Therefore the title of "who is, who was and who is to come," presents no particular difficulty for the Trinitarian since this is one of the many names shared by God and Christ. We will have more to say concerning the interchangeable use of Divine titles for both the Father and the Son a little later.
Furthermore, the context of 1:4-5 ends at verse 6, being a doxology to the Triune God:
"John, To the seven churches in the province of Asia: Grace and peace to you from him who is, and who was, and who is to come, and from the seven spirits before his throne, and from Jesus Christ, who is the faithful witness, the firstborn from the dead, and the ruler of the kings of the earth. To him who loves us and has freed us from our sins by his blood, and has made us to be a kingdom and priests to serve his God and Father to him be glory and power for ever and ever! Amen." Revelation 1:4-6
Here we have an invocation of blessing, a prayer beseeching the three Divine Persons of the Godhead to grant grace and peace to all believers, all of which presupposes the essential equality of these distinct Persons. After all, John takes for granted that the three Divine Persons have the same ability to pour out grace and peace to all the true believers who are located all throughout Asia. John then ends the book with a prayer to Jesus to do the same!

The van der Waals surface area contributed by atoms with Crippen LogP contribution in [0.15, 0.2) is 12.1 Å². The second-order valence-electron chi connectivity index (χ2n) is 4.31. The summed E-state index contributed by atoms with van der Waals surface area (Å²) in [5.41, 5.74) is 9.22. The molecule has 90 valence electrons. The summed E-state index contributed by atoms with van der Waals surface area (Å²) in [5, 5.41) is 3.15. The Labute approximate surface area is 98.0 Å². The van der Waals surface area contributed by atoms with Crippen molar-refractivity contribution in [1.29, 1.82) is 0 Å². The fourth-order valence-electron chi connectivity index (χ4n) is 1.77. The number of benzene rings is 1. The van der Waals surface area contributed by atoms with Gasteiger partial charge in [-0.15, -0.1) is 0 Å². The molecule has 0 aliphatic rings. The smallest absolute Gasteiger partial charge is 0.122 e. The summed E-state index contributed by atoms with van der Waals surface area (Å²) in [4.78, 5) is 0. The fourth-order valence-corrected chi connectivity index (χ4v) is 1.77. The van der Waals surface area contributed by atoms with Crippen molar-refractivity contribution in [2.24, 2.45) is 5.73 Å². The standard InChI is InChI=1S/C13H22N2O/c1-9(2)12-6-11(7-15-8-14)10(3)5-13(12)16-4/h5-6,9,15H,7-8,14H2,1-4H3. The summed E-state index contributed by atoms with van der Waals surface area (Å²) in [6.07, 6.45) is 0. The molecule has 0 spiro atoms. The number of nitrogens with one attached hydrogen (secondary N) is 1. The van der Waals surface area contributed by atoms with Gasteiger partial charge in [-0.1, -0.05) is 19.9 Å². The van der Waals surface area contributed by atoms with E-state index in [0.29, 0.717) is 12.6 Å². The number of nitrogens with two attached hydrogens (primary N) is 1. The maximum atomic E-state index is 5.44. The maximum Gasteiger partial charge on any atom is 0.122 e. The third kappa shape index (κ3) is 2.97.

"The grace of the Lord Jesus be with God's people. Amen." Revelation 22:21
In light of 1:4-6 being a Trinitarian doxology this only serves to reinforce the point of Jesus being God. Moreover, this indicates that one must look for the identity of the Speaker within the immediate context of Revelation 1:7-8, since the context of verse 4 ends at verse 6. After all, vv. 7-8 are speaking of a different theme from that of vv. 4-6. Since the context of vv. 7-8 identifies the One who is to come as he who had been pierced this makes it abundantly obvious that John is referring to the Lord Jesus as the Almighty.
To put this in simpler terms, vv. 4-6 indicates that the Father is the one "who is, who was and who is to come" since the context differentiates that one from Jesus Christ whereas the context of vv. 7-8 shows that it is the Son who is thus described.
Moreover, the Holy Scriptures are clear that God (or the Father) reveals himself in the Person of his beloved Son, the Lord Jesus Christ. Christ, after all, is the visible manifestation and perfect expression of the Father and to see him is to therefore see his Father:
"In the beginning was the Word, and the Word was with God, and the Word was God And the Word became flesh and dwelt among us, and we have seen his glory, glory as of the only Son from the Father, full of grace and truth No one has ever seen God; the only God, who is at the Father's side, he has made him known." John 1:1, 14, 18